The GSX Mk2 is not optimal for the HE6. While it can get to decent levels in volume, the amplifier still fell short in driving them to their capability. If the HE6 is your prime reference headphone, you should consider some other options that can drive them more suitably.

The GSX Mk2 also can accommodate single ended headphones. I used both the Alpha Dog and Fostex TH900 single ended in my listening session plus the Roxanne and UE 18 IEM for extended listening sessions.

The TH900 is very efficient and does not need much power. The GSX Mk2 single ended power going into the TH900 is 1.5 Watts. The Th900 really came to life and was an excellent match for the TH900.

Patricia Barbers vocal on “Taste Of Honey” from Café Blue hypnotized me. I became so lost in the music. The vocal was delicate and emotional. The instrument separation was first-rate. The gentle sounds of the guitar and the tambourine were separated and in their own space. The sound was really gripping. The performance and recording are very special, and the GSX Mk2 extracted everything the recording was offering. The amplifier completely disappeared with only the music coming forward.

Using both the JH Audio Roxanne and Ultimate Ears UE18Pro on Cassandra Wilson’s Blue Heaven Till Dawn album on the low setting of the GSX Mk2 proved again how quiet the amplifier is. I could hear only the performance. There was no hiss on any of the tracks. Musicality and dead silence between notes and tracks made it a rich and rewarding experience; IEM users will be thrilled with the Mk2 performance.

The Alpha Dog also was another revelation while listening to Robert Plant and Alison Krauss’s excellent Raising Sand album. The track “Please Read the Letter” showcased how well the Mk2 sounded with both male and female vocals. Plant’s distinctive voice sounded as good as I have heard it reproduced on any amplifier I had used previously. The amplifier is very dynamic and you could feel the pace and the rhythm of the music. The music was engulfing with the Alpha Dog on this track and my foot started tapping and my mind was lost in the performance. All I wanted to do was listen to the music. The Dogs really started barking and boogying to this track.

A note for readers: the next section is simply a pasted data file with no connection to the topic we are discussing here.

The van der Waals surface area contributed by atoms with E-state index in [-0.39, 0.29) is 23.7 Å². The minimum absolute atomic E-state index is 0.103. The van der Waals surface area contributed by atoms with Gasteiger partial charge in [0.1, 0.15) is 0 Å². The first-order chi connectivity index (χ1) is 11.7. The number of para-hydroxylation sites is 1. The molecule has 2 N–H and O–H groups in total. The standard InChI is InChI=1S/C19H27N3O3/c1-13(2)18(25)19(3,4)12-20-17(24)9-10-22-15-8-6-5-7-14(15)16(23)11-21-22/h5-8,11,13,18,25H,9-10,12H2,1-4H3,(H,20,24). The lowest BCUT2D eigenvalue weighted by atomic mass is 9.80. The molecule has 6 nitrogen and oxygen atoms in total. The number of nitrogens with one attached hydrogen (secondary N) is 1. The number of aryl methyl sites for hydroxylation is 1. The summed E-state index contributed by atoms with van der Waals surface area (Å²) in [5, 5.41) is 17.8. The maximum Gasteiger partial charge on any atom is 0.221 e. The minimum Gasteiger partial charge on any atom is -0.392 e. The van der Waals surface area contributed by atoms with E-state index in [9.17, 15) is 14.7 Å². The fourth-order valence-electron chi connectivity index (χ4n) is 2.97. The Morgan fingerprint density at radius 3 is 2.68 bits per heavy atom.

“Polly Come Home” from the same album really showcased the bass of both the Alpha Dog and the Mk2. The bass player surrounds Plant’s voice. The bass opens the track and you can feel the impact using the Alpha Dog and once again I was consumed in the music. The vocals and sound stage was wall to wall on the Alpha Dog. The Mk2 performance kept getting out of the way and all I could feel was the duos emotion in their performance. There was an evident synergy that made this track exciting.

_GSX MK2-32

Photo by Lee Shelly

Comparisons

The GSX Mk2 unit I have is priced a $2,995.00. Not inexpensive! The comparison of other amplifiers on hand showed some differences. Used for comparison was the Woo Audio WA5, priced at $4,600 (with tube upgrades) and the Meier Audio Classic $705